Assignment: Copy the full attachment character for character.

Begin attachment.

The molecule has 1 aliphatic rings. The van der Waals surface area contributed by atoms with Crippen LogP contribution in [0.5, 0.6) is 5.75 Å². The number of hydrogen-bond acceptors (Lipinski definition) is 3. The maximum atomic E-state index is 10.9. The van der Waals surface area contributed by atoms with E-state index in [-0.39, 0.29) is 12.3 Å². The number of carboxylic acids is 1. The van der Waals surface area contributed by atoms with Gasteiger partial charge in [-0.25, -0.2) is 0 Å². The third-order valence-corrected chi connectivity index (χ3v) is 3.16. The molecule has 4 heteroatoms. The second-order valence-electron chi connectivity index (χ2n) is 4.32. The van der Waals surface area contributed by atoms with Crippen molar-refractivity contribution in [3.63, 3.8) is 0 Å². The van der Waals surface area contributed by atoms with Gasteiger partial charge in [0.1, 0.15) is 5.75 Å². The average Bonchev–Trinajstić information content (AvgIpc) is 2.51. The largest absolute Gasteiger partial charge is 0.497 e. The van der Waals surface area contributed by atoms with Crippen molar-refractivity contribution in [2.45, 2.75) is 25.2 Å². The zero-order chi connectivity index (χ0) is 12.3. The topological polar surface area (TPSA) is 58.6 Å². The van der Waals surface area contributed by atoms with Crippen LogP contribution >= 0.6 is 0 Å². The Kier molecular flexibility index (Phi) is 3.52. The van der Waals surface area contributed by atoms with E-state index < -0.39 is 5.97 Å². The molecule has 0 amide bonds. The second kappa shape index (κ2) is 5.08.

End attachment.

The molecule has 1 aliphatic rings. The van der Waals surface area contributed by atoms with Crippen LogP contribution in [0.5, 0.6) is 5.75 Å². The number of hydrogen-bond acceptors (Lipinski definition) is 3. The maximum atomic E-state index is 10.9. The van der Waals surface area contributed by atoms with E-state index in [-0.39, 0.29) is 12.3 Å². The number of carboxylic acids is 1. The van der Waals surface area contributed by atoms with Gasteiger partial charge in [-0.25, -0.2) is 0 Å². The third-order valence-corrected chi connectivity index (χ3v) is 3.16. The molecule has 4 heteroatoms. The second-order valence-electron chi connectivity index (χ2n) is 4.32. The van der Waals surface area contributed by atoms with Crippen molar-refractivity contribution in [3.63, 3.8) is 0 Å². The van der Waals surface area contributed by atoms with Gasteiger partial charge in [0.1, 0.15) is 5.75 Å². The average Bonchev–Trinajstić information content (AvgIpc) is 2.51. The largest absolute Gasteiger partial charge is 0.497 e. The van der Waals surface area contributed by atoms with Crippen molar-refractivity contribution in [2.45, 2.75) is 25.2 Å². The zero-order chi connectivity index (χ0) is 12.3. The topological polar surface area (TPSA) is 58.6 Å². The van der Waals surface area contributed by atoms with Crippen LogP contribution >= 0.6 is 0 Å². The Kier molecular flexibility index (Phi) is 3.52. The van der Waals surface area contributed by atoms with E-state index < -0.39 is 5.97 Å². The molecule has 0 amide bonds. The second kappa shape index (κ2) is 5.08.